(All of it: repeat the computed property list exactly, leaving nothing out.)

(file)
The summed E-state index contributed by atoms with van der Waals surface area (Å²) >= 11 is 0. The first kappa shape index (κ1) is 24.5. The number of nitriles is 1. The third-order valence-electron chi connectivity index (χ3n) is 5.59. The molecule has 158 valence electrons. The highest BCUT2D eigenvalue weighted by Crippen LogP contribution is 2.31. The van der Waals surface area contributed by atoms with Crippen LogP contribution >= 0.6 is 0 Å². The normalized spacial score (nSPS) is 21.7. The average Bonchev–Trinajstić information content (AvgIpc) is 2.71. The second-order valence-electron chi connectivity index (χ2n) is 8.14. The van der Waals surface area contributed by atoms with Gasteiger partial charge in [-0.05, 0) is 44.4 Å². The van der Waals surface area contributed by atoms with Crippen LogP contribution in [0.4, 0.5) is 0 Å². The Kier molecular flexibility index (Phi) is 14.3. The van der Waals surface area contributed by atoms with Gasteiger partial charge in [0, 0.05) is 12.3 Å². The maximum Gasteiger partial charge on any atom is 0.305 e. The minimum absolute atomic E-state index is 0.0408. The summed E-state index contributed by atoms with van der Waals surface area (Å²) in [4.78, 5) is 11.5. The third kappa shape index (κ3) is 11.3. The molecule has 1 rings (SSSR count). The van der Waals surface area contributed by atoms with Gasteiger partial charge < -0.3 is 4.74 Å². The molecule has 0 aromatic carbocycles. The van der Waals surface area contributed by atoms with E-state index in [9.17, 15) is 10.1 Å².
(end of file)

The summed E-state index contributed by atoms with van der Waals surface area (Å²) >= 11 is 0. The first kappa shape index (κ1) is 24.5. The number of nitriles is 1. The third-order valence-electron chi connectivity index (χ3n) is 5.59. The molecule has 158 valence electrons. The highest BCUT2D eigenvalue weighted by Crippen LogP contribution is 2.31. The van der Waals surface area contributed by atoms with Crippen LogP contribution >= 0.6 is 0 Å². The normalized spacial score (nSPS) is 21.7. The average Bonchev–Trinajstić information content (AvgIpc) is 2.71. The second-order valence-electron chi connectivity index (χ2n) is 8.14. The van der Waals surface area contributed by atoms with Gasteiger partial charge in [-0.05, 0) is 44.4 Å². The van der Waals surface area contributed by atoms with Crippen LogP contribution in [0.4, 0.5) is 0 Å². The Kier molecular flexibility index (Phi) is 14.3. The van der Waals surface area contributed by atoms with Gasteiger partial charge in [0, 0.05) is 12.3 Å². The maximum Gasteiger partial charge on any atom is 0.305 e. The minimum absolute atomic E-state index is 0.0408. The summed E-state index contributed by atoms with van der Waals surface area (Å²) in [4.78, 5) is 11.5. The third kappa shape index (κ3) is 11.3. The molecule has 1 rings (SSSR count). The van der Waals surface area contributed by atoms with Gasteiger partial charge < -0.3 is 4.74 Å². The molecule has 0 aromatic carbocycles. The van der Waals surface area contributed by atoms with E-state index in [9.17, 15) is 10.1 Å².